Borges in Another Métier

Borges in Another Métier

With Pablo Neruda and Alejo Carpentier, Jorge Luis Borges set in motion the wave of astonishing writing that has given Latin American literature its high place in our time.


With Pablo Neruda and Alejo Carpentier, Jorge Luis Borges set in motion the wave of astonishing writing that has given Latin American literature its high place in our time. Yet Borges stands alone, a planet unto himself, resisting categorization. Although literary fashions come and go, he is always there, endlessly rereadable by those who admire him, awaiting rediscovery by new generations of readers.

One tends to think of Borges as the writer of a dozen or so classic stories, such as “Pierre Menard, Author of the Quixote,” “The Circular Ruins,” “The Lottery in Babylon,” “The Secret Miracle” and–my favorite–“Tlön, Uqbar, Orbis Tertius,” where the author imagines a parallel universe. This idiosyncratic, mind-altering fiction was mostly written in the late thirties and forties (Ficciones, his central collection, appeared in 1944, gathering most of his best stories to date). Yet Borges was well-known as a poet long before he tried his hand at fiction.

Now a generous volume of his poetry has been published by Viking, edited by Alexander Coleman and translated by various hands, including Alastair Reid, Mark Strand, W.S. Merwin and Robert Fitzgerald. This follows Collected Fictions, which appeared last September in a matching edition, translated by Andrew Hurley. Next fall a third volume, containing Borges’s essays, will appear, thus making available in English virtually all of his important work.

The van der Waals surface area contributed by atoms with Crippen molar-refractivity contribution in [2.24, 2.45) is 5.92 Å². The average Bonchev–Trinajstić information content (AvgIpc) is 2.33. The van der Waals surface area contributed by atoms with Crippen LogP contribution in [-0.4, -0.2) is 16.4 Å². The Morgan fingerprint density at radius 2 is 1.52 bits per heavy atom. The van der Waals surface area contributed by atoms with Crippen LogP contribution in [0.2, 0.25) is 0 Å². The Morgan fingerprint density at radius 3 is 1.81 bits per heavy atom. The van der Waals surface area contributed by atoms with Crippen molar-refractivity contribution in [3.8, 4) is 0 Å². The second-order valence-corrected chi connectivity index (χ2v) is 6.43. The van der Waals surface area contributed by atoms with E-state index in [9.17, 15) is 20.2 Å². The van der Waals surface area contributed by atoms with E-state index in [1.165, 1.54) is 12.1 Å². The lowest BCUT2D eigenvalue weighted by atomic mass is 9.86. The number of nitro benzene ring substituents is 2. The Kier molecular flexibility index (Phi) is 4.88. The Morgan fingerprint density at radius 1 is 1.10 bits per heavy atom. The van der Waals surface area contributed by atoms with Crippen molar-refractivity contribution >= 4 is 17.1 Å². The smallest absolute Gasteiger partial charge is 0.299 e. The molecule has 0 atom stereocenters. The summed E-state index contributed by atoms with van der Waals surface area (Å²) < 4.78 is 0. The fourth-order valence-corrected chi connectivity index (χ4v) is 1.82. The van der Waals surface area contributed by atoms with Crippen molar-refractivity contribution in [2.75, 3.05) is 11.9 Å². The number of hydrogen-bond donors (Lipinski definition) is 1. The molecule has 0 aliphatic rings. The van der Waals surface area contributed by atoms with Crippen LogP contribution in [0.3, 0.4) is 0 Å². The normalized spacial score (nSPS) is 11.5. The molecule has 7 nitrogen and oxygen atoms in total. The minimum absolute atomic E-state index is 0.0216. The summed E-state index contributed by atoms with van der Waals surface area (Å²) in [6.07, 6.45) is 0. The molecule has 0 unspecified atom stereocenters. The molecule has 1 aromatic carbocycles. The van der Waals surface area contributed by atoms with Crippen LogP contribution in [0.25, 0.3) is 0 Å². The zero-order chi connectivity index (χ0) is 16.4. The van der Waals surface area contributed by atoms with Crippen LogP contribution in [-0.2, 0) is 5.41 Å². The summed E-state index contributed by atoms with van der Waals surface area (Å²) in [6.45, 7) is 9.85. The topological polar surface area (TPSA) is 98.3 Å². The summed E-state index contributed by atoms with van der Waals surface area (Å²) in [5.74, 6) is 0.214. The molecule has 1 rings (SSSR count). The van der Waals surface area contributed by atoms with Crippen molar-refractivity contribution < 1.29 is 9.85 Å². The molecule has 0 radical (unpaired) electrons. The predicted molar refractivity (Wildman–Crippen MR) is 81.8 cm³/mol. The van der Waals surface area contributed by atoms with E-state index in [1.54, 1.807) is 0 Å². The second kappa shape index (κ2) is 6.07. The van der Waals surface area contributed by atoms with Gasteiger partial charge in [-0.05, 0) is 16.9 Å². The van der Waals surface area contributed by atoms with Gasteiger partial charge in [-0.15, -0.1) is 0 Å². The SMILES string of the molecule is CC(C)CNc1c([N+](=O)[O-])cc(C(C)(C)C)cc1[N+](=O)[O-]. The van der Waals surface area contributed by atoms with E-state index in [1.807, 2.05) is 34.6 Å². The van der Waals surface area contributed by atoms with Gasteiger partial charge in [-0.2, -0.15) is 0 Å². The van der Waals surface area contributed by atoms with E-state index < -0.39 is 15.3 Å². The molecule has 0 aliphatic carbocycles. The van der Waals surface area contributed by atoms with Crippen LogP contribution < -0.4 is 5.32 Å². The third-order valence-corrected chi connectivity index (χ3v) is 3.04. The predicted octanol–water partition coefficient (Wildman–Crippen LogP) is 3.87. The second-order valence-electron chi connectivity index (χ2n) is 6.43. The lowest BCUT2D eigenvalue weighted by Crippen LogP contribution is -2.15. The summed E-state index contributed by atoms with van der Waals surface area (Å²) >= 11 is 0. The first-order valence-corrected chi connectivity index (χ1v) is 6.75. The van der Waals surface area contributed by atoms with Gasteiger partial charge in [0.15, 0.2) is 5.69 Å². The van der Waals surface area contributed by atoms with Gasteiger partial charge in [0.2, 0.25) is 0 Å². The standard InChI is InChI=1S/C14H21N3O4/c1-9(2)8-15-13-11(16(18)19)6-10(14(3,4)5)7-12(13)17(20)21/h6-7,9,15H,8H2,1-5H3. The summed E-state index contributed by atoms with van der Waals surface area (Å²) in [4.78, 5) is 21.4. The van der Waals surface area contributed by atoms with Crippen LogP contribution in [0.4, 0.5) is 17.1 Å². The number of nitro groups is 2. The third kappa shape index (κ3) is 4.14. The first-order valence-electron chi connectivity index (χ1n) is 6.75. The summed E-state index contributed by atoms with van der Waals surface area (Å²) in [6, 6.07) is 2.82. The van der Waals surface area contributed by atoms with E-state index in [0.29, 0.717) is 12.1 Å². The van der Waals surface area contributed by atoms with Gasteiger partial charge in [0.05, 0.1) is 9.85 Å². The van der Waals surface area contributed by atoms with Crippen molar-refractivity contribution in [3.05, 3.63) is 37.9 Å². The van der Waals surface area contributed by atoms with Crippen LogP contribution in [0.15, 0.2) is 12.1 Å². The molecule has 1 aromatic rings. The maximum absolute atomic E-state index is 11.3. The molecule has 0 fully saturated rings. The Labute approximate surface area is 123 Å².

Reading the stories, poems and essays side by side, one sees that it makes no sense to think of him as a writer constrained by genre; if anything, his work as a whole interrogates, even ridicules, the very notion of genre. In the famous Prologue to Ficciones, he wrote: “The composition of vast books is a laborious and impoverishing extravagance. To go on for five hundred pages developing an idea whose perfect oral exposition is possible in a few minutes! A better course of procedure is to pretend that these books already exist, and then to offer a résumé, a commentary.” Thus, his stories were born of critical commentaries, much as his poetry is deeply involved in the fictions, as one discovers in reading through his Selected Poems, where his abiding themes (the puzzle of identity, the illusory nature of the physical universe, the alluring yet maddening nature of love) and symbols (the mirror, the labyrinth, the tiger, the game, the double) are summoned and repossessed.

Even the sacred boundary between writer and reader is blurred, as in the introduction to Borges’s first book of poems, where he wrote: “If in the following pages there is some successful verse or other, may the reader forgive me the audacity of having written it before him. We are all one; our inconsequential minds are much alike, and circumstances so influence us that it is something of an accident that you are the reader and I the writer–the unsure, ardent writer–of my verses.”